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Distilleries in the Scottish Highlands

Scotland, Europe: The Ardbeg distillery on the Isle of Islay's insider take:

While they vary greatly in taste, the essential processes of making Scotch whisky don't differ from one distillery to the next. Each malt whisky producer may boast different-shaped stills, their own coopers, or even geese that act as guard dogs, but the heart of the operation will still revolve around milling, mashing, fermenting, distilling, and maturing. This means that one, possibly two distillery visits are enough for all but the most dedicated Scotch lover.

Thanks to its flower displays and pagoda-style chimneys, Glenfiddich is one of the more postcard-friendly operations, and its distillery tour and visitor center are surprisingly in-depth. The standard tour and sample is free, but for £20 ($40) there is a more comprehensive tour and tutored tasting of several expressions of the global Glenfiddich brand (Dufftown; 44-1340-820-373).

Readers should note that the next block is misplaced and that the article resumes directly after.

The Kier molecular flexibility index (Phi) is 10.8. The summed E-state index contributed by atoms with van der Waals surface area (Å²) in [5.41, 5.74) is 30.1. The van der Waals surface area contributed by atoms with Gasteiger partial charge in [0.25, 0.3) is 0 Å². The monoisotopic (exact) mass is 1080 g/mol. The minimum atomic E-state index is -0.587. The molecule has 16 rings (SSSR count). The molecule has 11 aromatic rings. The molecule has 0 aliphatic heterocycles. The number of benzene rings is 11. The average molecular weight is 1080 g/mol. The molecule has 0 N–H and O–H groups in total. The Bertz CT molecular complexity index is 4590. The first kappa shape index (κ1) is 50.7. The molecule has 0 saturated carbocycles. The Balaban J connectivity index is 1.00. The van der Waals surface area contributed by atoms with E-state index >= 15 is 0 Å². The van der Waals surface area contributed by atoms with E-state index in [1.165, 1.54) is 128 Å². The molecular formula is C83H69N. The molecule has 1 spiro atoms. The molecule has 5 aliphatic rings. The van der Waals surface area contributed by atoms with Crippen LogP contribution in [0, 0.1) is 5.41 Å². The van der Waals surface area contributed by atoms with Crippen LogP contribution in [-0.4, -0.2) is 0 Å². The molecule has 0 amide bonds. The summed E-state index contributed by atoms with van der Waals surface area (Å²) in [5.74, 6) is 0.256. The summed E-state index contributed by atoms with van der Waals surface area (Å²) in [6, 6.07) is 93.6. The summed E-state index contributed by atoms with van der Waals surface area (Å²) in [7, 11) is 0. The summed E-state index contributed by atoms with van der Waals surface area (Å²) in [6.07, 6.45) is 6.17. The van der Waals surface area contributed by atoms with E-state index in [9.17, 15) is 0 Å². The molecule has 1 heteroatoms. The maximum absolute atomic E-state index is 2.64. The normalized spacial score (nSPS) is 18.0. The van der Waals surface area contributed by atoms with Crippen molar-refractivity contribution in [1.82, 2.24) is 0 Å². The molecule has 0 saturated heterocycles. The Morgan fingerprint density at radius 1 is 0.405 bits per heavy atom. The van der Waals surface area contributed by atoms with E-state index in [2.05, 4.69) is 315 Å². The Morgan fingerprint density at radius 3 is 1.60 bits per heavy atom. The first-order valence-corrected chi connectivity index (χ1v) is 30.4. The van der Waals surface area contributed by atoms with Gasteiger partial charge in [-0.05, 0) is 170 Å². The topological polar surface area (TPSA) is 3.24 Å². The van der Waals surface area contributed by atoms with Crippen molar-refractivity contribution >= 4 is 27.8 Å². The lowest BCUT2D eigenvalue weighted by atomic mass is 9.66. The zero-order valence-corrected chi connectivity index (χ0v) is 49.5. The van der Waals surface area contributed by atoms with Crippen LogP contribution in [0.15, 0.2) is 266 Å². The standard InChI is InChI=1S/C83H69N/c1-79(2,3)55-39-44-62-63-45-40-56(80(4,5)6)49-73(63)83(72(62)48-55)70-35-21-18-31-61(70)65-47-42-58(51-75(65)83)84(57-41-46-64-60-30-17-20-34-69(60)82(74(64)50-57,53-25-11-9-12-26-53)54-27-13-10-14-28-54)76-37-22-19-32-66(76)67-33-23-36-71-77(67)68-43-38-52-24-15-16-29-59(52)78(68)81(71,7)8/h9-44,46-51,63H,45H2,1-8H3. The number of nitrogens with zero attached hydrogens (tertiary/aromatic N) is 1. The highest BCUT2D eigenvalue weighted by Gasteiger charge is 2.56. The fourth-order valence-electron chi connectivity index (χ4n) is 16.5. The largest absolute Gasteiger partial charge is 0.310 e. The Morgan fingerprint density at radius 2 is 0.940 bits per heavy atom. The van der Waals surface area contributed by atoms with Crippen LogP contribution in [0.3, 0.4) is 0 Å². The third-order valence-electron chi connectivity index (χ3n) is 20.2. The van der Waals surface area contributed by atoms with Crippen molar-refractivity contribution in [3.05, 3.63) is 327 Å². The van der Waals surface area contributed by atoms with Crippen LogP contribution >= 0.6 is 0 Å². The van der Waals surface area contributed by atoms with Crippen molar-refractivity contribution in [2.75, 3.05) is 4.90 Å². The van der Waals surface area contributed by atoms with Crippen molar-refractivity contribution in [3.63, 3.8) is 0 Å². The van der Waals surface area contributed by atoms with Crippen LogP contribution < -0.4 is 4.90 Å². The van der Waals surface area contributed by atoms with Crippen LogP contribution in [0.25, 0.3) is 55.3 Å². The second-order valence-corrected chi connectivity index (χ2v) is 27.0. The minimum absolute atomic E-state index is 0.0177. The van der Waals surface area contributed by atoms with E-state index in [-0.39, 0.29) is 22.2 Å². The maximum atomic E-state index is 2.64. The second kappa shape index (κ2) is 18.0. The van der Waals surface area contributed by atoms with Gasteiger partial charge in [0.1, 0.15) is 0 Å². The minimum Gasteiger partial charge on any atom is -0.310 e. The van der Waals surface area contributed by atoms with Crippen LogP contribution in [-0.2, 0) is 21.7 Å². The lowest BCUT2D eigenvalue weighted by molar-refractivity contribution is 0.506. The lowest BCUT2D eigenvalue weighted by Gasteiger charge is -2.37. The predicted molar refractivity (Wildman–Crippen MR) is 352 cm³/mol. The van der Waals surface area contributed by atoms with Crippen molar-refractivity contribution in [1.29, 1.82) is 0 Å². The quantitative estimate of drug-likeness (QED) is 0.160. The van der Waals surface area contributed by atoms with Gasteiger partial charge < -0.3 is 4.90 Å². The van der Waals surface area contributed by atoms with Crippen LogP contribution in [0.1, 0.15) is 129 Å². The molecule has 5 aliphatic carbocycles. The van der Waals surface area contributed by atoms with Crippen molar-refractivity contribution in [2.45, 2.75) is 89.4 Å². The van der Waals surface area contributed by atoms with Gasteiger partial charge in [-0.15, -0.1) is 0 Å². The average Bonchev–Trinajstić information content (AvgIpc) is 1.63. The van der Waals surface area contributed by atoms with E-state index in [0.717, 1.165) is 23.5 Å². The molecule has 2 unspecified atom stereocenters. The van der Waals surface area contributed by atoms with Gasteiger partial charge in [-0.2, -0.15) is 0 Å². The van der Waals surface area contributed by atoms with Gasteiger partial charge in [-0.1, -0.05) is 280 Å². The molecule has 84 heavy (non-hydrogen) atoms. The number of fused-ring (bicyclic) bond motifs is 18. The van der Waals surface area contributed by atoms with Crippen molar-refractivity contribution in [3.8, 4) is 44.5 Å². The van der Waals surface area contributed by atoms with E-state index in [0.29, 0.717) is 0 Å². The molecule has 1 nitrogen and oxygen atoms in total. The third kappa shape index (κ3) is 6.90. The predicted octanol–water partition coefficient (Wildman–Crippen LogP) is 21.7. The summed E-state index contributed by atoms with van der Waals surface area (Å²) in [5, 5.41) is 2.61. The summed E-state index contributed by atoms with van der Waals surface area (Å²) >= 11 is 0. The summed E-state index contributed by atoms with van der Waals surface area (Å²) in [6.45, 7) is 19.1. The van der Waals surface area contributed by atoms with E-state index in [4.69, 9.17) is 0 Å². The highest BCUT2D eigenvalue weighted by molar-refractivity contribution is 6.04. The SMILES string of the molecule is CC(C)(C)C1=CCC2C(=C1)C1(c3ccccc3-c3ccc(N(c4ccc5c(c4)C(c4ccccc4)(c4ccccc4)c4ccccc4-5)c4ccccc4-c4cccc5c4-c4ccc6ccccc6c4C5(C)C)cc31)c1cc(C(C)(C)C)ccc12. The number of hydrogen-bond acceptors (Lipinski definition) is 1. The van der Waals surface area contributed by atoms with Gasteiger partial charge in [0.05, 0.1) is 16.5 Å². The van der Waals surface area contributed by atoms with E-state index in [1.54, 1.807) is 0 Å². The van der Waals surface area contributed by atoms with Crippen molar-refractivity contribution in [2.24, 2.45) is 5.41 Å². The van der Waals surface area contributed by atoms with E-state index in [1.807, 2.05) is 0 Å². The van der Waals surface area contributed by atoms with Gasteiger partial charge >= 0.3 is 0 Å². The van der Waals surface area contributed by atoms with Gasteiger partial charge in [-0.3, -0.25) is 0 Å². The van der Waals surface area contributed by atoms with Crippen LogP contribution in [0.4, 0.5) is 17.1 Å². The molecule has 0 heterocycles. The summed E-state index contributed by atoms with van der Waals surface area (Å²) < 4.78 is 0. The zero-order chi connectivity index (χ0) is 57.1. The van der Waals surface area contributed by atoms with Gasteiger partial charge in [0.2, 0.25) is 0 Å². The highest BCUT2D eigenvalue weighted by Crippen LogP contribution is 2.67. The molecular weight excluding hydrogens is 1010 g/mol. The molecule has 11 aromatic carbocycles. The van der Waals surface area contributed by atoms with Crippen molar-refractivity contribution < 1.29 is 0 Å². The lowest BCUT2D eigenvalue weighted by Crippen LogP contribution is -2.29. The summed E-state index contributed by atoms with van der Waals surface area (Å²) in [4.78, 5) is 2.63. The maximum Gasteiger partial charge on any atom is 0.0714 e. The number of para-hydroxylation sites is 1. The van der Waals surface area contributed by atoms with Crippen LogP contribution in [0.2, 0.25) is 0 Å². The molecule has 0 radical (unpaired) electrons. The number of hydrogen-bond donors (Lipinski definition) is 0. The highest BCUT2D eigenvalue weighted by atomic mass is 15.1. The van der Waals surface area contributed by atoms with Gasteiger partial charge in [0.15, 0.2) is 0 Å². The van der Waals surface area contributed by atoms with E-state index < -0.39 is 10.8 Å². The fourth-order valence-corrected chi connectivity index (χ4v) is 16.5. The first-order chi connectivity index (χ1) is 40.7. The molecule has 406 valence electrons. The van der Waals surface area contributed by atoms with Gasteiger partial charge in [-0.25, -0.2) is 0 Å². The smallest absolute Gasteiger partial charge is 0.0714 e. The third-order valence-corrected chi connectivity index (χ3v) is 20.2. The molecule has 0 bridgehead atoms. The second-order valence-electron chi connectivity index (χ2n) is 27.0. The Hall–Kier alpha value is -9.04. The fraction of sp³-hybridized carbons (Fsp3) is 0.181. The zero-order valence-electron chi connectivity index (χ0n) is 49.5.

The colorful Major Grant was the driving force behind the early years of Glen Grant whisky. The distillery that bears his name distinctly lacks the swashbuckling romance of its founder, but is worth visiting for the Victorian gardens alone (Rothes; 44-1340-832-103).

An altogether more romantic experience is on offer within the whitewashed walls of Benromach Distillery, the smallest working distillery in Speyside. It's a tiny player compared to the Glenlivets and Glenfiddichs of the whisky world, but its tour feels more personal and you are more likely to leave thinking of whisky as a handcrafted product (Invererne Rd., Forres; 44-1309-675-968). The same could be said of the smallest distillery in all of Scotland, the privately owned boutique operation at Edradour, which makes in a year what the big boys produce in a week (by Moulin; 44-1796-472-095).

Fans of smoky, peaty whiskey should make the pilgrmage to Islay, where eight different distilleries dot the island. A good pub argument can be started by asking which is best. Ardbeg, pictured, is a strong contender, not just for its briny complexity but also for its craggy coastal location (Port Ellen, Islay; 44-1496-302-244).

While in the Speyside area, whisky aficionados should try the Quaich Bar at the Craigellachie Hotel. The walls are lined with hundreds of bottles of whisky from £2 ($4) a shot to a 35-year-old Springbank that sells at £155 (more than $300) a measure.

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